Seasonal variation in the perceived risk of malaria: Implications for the promotion of insecticide-impregnated bed nets

P. J. Winch, A. M. Makemba, S. R. Kamazima, G. K. Lwihula, P. Lubega, J. N. Minjas, C. J. Shiff

Research output: Contribution to journalArticle

Abstract

Bed nets (mosquito nets), impregnated every 6 months with pyrethroid insecticides, are a simple, low-cost malaria control method well suited to conditions in sub-Saharan Africa. As large seasonal variations in levels of net usage may seriously limit the potential impact of the nets on malaria transmission, a study was conducted on local definitions of seasons, perceptions of seasonal variation in mosquito populations and incidence of febrile illnesses in Bagamoyo District, Tanzania, to aid in the design of a communication strategy for promoting sustained use of the nets. Both the diagnosis and treatment of febrile illnesses are affected by what season people think it is, by what illnesses they think are common in each season, and also by their perceptions of how abundant mosquitoes are. During dry seasons when mosquitoes are scarce and malaria is thought to be unlikely, it will be difficult to attain high rates of net usage. It will be necessary to develop locally-appropriate messages and communication materials that explain how it is possible that malaria can be a threat even when mosquitoes are few. Cultural consensus analysis was found to be a particularly valuable tool for understanding the reasons behind large variations in local perceptions of seasonality.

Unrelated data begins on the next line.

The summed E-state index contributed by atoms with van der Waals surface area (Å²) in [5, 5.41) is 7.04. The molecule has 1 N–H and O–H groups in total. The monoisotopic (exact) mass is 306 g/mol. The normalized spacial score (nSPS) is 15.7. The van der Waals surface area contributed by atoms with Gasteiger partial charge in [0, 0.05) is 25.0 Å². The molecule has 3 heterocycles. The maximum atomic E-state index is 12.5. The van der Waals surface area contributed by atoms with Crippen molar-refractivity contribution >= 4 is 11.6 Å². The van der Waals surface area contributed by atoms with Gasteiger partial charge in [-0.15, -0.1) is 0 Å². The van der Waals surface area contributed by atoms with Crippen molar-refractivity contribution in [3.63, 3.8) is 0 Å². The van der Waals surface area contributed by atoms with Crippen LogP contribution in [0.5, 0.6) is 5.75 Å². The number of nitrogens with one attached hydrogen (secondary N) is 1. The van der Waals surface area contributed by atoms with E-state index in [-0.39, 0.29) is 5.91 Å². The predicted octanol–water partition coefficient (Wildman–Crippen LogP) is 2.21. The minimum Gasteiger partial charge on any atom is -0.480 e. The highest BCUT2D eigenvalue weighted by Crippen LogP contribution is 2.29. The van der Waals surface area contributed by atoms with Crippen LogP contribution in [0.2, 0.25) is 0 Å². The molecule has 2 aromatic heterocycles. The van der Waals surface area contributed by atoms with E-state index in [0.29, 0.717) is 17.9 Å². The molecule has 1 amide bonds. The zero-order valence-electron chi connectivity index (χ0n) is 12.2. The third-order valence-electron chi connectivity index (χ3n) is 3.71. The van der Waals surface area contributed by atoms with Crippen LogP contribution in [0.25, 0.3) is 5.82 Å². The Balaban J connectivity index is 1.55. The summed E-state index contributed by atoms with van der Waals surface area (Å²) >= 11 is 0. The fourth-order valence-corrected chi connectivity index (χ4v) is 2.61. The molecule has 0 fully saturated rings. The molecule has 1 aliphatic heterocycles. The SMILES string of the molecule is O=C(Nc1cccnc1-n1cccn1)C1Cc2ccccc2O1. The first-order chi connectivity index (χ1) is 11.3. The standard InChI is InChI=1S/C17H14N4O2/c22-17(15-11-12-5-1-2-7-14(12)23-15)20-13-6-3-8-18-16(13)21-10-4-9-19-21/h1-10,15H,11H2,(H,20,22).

Original languageEnglish (US)
Pages (from-to)63-75
Number of pages13
JournalSocial Science and Medicine
Volume39
Issue number1
DOIs
StatePublished - Jul 1994

Keywords

  • Tanzania
  • cultural consensus analysis
  • ethnomedicine
  • malaria
  • mosquito nets
  • seasons

ASJC Scopus subject areas

  • Health(social science)
  • History and Philosophy of Science

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